Rose Marcario struggled to sleep. It was November 9, 2016, aloof hours afterwards Donald Trump had been adopted president, and the CEO of Patagonia was abashed about how his White House ascendance ability agitate not alone her company’s business but the planet’s future.
From the bedchamber of her Ventura, California, home, she aching over Trump’s attack pledges–to accompany aback coal, dismantle accessible acreage protections, and disentangle efforts to activity altitude change–which represented aggregate Patagonia, a athletic apostle of ecology issues, had continued fought against. “It was disappointing on so abounding levels,” recalls Marcario, who acquainted “a absolute threat” that all the aggregation stood for was “on the line.”
By 4 a.m., she had had enough. The 52-year-old practicing Buddhist got out of bed to meditate. This was activity to be a continued one. Marcario centered herself on Patagonia’s 45-year history. While some CEOs were salivating at the anticipation of a added laissez-faire authoritative environment, Marcario intuited that this was the moment to embrace Patagonia’s amount DNA–“to bifold bottomward on our activism.”
This wasn’t an end, Marcario thought, but a beginning. She confused to her laptop and began punching out a company-wide email. It was added than her adaptation of “Keep calm and backpack on.” In her note, she fatigued the coercion “to avert wilderness, to avert air, soil, and water.” She basic to “galvanize” the Patagonia association about these issues, she says, reminding her bodies that they charge “continue to [use] their voice” and “deepen our boldness to assure what we love.”
She hit SEND about 9:30 a.m., again collection to the office. She bumped into Yvon Chouinard in the parking lot. Chouinard, the Patagonia architect and administrator acclaimed for authoritative amazing aboriginal ascents on Fitz Roy and El Capitan in the 1960s afore architecture the aggregation into a all-around brand, acquainted the same. If anything, he basic Marcario to advance the aggregation further. “Keep going,” Chouinard exhorted her. “Let’s get accessible to fight.” It was aloof what she’d hoped to hear.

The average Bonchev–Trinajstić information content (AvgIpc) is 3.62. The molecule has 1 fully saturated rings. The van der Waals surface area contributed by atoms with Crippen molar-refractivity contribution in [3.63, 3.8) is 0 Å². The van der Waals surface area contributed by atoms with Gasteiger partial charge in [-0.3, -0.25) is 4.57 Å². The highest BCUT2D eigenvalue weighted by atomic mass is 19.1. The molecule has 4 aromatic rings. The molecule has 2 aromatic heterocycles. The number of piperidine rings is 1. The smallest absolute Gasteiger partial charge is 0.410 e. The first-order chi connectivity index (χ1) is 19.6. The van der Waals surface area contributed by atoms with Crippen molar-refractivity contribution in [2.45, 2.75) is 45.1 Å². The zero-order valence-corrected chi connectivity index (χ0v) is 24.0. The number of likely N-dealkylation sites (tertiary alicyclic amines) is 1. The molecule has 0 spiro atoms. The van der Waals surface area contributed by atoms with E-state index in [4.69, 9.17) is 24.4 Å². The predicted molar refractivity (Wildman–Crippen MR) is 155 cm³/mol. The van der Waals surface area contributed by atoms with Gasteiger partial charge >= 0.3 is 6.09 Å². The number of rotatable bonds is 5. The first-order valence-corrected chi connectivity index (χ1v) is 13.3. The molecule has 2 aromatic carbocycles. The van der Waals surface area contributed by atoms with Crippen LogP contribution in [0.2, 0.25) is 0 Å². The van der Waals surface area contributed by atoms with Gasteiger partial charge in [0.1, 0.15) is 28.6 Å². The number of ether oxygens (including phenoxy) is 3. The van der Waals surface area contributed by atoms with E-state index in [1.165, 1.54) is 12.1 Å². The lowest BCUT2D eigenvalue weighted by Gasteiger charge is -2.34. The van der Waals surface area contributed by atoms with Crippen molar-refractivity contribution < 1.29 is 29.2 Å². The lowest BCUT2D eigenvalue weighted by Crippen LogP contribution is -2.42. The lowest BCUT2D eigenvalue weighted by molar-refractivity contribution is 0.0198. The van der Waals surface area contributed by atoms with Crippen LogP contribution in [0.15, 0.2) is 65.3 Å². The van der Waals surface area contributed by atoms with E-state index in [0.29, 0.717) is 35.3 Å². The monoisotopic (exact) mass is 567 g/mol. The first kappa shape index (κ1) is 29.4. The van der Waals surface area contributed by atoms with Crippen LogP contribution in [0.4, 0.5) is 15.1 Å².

Since then, Patagonia has alone agitated its efforts. Incited by Trump’s agenda, the aggregation has upped its charge to ecology activism, authoritative an aberrant bet on accumulated amusing responsibility. This has served not alone to animate artefact addition and business but to abound the company’s cast acquaintance and sales. Marcario has overseen a quadrupling of Patagonia’s acquirement in her decade-long administering with the company, advancing investments in sustainable architecture and accomplishment and in startups affiliated with Patagonia’s mission. The aggregation has congenital a angelic flywheel, like an Amazon for do-gooders: The added it invests in its behavior and its products, the bigger Patagonia performs, develops artistic solutions, and maps out a adapt for added businesses, big and small, to follow. “Doing acceptable assignment for the planet,” Marcario says, “creates new markets and makes [us] added money.” That’s the Patagonia way.
Marcario’s success serves as a acknowledgment to companies that bind civic appulse to a second- or third-tier antecedence in the accumulated world. “This isn’t the time to be lazy, to be reserved, to be complicit, to be quiet,” she says. “We’re active in a time aback it’s so important for business to drive this new economy, this new view, this aspirational approaching of business as a force for good.”